Cooler Master B700 ver.2 PSU review

Cooler Master is one of those trusted brands that’s earned the respect of pundits around the world. They do more than just dip their toes into the market segments in which they play – when Cooler Master decides to create something, they go all in. Case in point: the B700 ver.2, a PSU that’s a little more budget-friendly, aimed at those of us whose surnames aren’t Gupta or Zuma.

Technical specifications

Max power: 700W

Connectors: 1 x 24-pin (motherboard) / 1 x 4+4-pin ATX 12v (CPU) / 4 x PCI-e 6+2-pin (GPU) / 6 x SATA / 3 x 4-pin Molex / 1 x 4-pin (floppy drive)

Price and supplier information
Supplier: Cooler Master
RRP: R1,200

As the name suggests, the B700 ver.2 is the second iteration of this PSU. It boasts a decent maximum power output of 700W, which is enough to power a Ryzen 7 1700 system with a GTX 1070, with lots of overhead to spare. The B700 ver.2 uses a single-rail design, which makes it capable of handling any future upgrades to GPUs with Vega in their name. A single-rail design is ideal for more power-hungry GPUs, because they have access to all the available power.

In this case, the B700 can deliver 648W to the +12V rail. To put that in perspective, the new AMD Radeon RX Vega 64 8GB card demands over 450W when running power-hungry games. Most people buying the new Vega will likely opt for more powerful, fancier PSUs, but it’s good to know that the B700 ver.2 could handle AMD’s new GPUs if your rich uncle happens to drop one in your lap. On a more realistic note, should you wish to drop in a second GTX 1070 you’d be able to handle the estimated 330W demand of the SLI setup. Sadly, a GTX 1070 SLI setup, while possible, would run into problems due to a lack of connectors.

The B700 ver.2 has the chops to deal with power-hungry hardware, but it suffers in one key area: it’s non-modular. All the cables are fixed to the PSU, and only the 24-pin motherboard cable and 4+4-pin 12V ATX cable are sleeved. In essence, this PSU harks back to the days when these blocks of Tesla’s dreams were as unloved as a red-headed stepchild. To make matters worse, there are only two 6+2-pin PCI-e connectors, thus any attempt at SLI or CrossFire (not Vega of course) will be thwarted if each card requires more than 8-pin PCI-e.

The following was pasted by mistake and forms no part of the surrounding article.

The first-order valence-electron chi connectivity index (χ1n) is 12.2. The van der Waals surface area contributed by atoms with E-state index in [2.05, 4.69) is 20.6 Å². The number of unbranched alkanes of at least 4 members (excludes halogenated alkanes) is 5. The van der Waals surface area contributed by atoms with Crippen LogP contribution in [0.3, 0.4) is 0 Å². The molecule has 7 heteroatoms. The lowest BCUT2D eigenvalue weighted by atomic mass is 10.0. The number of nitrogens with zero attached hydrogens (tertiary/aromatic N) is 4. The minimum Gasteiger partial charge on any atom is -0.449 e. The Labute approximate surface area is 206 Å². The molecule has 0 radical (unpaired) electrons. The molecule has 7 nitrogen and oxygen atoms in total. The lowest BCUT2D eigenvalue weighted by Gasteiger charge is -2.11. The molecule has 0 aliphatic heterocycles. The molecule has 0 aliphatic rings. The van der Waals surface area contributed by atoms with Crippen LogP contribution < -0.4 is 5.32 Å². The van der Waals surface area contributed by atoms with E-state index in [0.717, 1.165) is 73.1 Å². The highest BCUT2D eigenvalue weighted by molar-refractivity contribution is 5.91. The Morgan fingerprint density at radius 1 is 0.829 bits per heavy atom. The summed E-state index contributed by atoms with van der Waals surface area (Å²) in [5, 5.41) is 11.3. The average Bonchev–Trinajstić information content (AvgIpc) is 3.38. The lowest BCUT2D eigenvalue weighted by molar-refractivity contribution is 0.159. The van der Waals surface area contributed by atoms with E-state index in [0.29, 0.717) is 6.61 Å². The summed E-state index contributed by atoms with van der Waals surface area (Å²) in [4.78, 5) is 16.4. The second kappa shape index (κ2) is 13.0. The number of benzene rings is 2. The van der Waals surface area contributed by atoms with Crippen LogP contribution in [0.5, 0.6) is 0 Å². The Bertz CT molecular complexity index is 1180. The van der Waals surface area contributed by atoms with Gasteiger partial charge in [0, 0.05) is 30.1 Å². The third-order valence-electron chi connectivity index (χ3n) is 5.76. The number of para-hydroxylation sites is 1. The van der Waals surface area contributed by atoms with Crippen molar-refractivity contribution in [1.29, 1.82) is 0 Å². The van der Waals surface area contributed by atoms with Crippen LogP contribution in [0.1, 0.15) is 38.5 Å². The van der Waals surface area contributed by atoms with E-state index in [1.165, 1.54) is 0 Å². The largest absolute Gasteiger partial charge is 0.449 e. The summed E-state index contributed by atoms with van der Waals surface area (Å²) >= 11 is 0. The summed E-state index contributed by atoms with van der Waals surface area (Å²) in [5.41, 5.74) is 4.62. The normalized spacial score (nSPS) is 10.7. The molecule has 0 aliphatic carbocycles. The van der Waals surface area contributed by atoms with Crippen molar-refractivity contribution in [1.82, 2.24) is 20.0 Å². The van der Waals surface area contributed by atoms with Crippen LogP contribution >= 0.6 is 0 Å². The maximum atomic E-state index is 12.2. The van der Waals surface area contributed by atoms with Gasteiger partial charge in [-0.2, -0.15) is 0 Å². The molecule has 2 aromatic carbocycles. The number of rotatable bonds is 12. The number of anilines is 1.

Those who hate any form of colour or lighting will be pleased to know that the B700 ver.2 is completely black, including the fan grill and the fan itself. Furthermore, there’s no LED lighting. That black fan is a 120mm model that Cooler Master claims is silent. To test that, I fired up PlayerUnknown’s Battlegrounds to see how silent the fan is when the PSU is under load. The results were conclusive: I suck at PUBG, but more importantly the B700 ver.2 is as quiet as any person could possibly want a PSU in this price range to be.

Now, let’s talk price. A few retailers are selling the Cooler Master B700 ver.2 with prices ranging from R1,180 to R1,250. There aren’t many other options in the R1,200 price range, but the B700 ver.2’s biggest competitors are only R500 more expensive. For the extra cash, you’d get a fully modular PSU and for some that’s a very alluring offer. But in this day and age, R500 is a fair bit of cash, especially when you’re trying to put together a decent gaming rig on a tight budget.

Some people would argue that they’d rather spend that extra R500 on a better motherboard or processor. In that case, the B700 ver.2 is serious value for money. While it might lack some of the nice (or luxurious) features of slightly more expensive PSUs, it reliably delivers 700W at only a few decibels louder than a whisper.

7.5This is a solid power supply that delivers on its promises. The quiet operation is also a huge bonus.

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